I am on an ADSL2+ connection here in Australia and I am currently syncing at 8.7mbps downstream and 1mbps upstream and I can actually GET those speeds or something close to it.

      Whilst it would be nice to have something a little faster for those times when I am downloading large files, I have no complaints about either the speeds I get or the service I get from my ISP.

      However, according to the map for the NBN in Australia, I am apparently going to get HFC (by far the worst fixed-line broadband technology ever

  • Although fiber is the necessary infrastructure for every policy goal we have -- advanced healthcare, the emergence of new forms of industries, a chance for every child to get an education, managed use of energy, and on and on

    No. Maybe faster internet is necessary infrastructure for those things. Maybe not. There are enough other comments exploring the truth of that assertion.

    But fiber is just one possible medium for delivering faster internet. Believe it or not, I get incredibly fast internet (500/100 Mbps) over coaxial cable. I used to get 200/200 over microwave. Both of them were affordable ($60 for the super premium plan).

    • But fiber is just one possible medium for delivering faster internet. Believe it or not, I get incredibly fast internet (500/100 Mbps) over coaxial cable. I used to get 200/200 over microwave. Both of them were affordable ($60 for the super premium plan).

      And I get 300GB at 5/1 over microwave for $99/mo and it is by far the cheapest thing available where I live. In California. Within a rifle shot of homes with both DSL and cable.

      • And so the goal should be to get you high speed internet, medium be damned.

        Also, what kind of rifle? I know some folks with a .50cal that will easily clear 1 mile, that's a long run for DSL :-)

        • Also, what kind of rifle? I know some folks with a .50cal that will easily clear 1 mile, that's a long run for DSL :-)

          At the kind of downstream speeds I'm getting from my WISP, even old-school ADSL will do somewhere around 12,000 feet. But since they managed to put the DSLAM into the box on the street corner, you can really be anywhere. That costs a lot more than just having a bunch of punchdown blocks in there, so they like to avoid doing it, but any time they have to replace one they tend to put in the good stuff, which means DSL arrives in your neighborhood. Some friends of mine were waiting indefinitely until someone r

  • Why on earth would any telecom upgrade:

    - It speeds transition to cord cutting
    - It undermines lucrative business plans
    - Some currently get by with lucrative cellular data plans

    I absolutely believe telecoms promise everything and deliver nothing or just enough to look like they care. It is up to communities to upheave these dumbass telcos.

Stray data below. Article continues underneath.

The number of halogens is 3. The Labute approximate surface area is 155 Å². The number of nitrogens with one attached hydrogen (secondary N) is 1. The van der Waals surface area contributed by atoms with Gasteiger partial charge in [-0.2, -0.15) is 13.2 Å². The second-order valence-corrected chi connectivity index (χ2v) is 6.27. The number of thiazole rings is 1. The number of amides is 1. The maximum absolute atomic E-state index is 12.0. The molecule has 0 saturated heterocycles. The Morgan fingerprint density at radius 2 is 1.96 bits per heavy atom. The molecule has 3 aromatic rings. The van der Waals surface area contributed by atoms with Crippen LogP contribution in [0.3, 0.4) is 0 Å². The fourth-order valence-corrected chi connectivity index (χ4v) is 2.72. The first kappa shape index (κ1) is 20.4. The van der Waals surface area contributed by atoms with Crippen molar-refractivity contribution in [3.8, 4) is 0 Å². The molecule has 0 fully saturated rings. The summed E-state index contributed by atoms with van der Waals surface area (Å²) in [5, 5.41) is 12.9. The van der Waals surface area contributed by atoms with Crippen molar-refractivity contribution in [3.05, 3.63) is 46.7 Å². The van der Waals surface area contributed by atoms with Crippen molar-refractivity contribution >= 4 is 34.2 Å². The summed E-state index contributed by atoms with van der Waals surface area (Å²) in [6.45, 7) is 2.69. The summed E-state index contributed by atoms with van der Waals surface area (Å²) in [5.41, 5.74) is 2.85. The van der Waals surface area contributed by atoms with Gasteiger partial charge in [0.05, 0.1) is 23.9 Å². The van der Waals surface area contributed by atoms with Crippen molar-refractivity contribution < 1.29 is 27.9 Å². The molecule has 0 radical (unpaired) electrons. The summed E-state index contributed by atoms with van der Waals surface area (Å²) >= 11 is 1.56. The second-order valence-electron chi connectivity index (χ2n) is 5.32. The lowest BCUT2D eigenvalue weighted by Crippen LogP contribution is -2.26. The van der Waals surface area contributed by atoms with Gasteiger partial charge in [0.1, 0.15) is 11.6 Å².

• I almost feel bad for having gigabit fibre at home.

  • I'm a fan of municipal fiber but the breathless tone of the piece is a bit over the top. It's a good idea, but San Francisco shouldn't congratulate itself too much - Longmont, CO has had fiber to the home for quite some time, and I'm sure there are other cities as well. Early subscribers enjoy $50/month for 1Gb up and down, and if I remember right it's only $70 for the later subscribers. Beats the snot out of the Comcast / Centurylink duopoly.

  • Pledging is not the same as doing. Other cities have tried to do this and failed.

  • As I've become more Libertarian, I've found the biggest difference I have with most other Libertarians is that I firmly believe there is a place and responsibility for government. One of the largest areas is wherever the power of eminent domain is required to provide a service. Yes you heard that right. As a Libertarian, I firmly believe that the government should own, regulate and maintain:

    -the roads
    -the power lines
    -the communication infrastructure.

    The reason I believe this is because the government sho

    • you obviously don't live in San Bruno, CA, where the only choice for high-speed internet is San Bruno Cable, a government-owned monopoly that provides shitty service for exorbitant prices. third-party cable/fiber providers are banned.

  • That is the key word in this entire story. And how do they plan on doing this exactly? Short of the city forming its own non profit telco it means they have to deal with the monopolistic ISPs. A monopoly that was wholly created by government in the first place by the way.

    Naturally the ISPs are going to demand, and get, massive kickbacks in the form of tax breaks that are made up by you and I. So the government will hand over all kinds of money to the ISPs with the promise to run fiber to every house. Except

The reward for working hard is more hard work.

Working...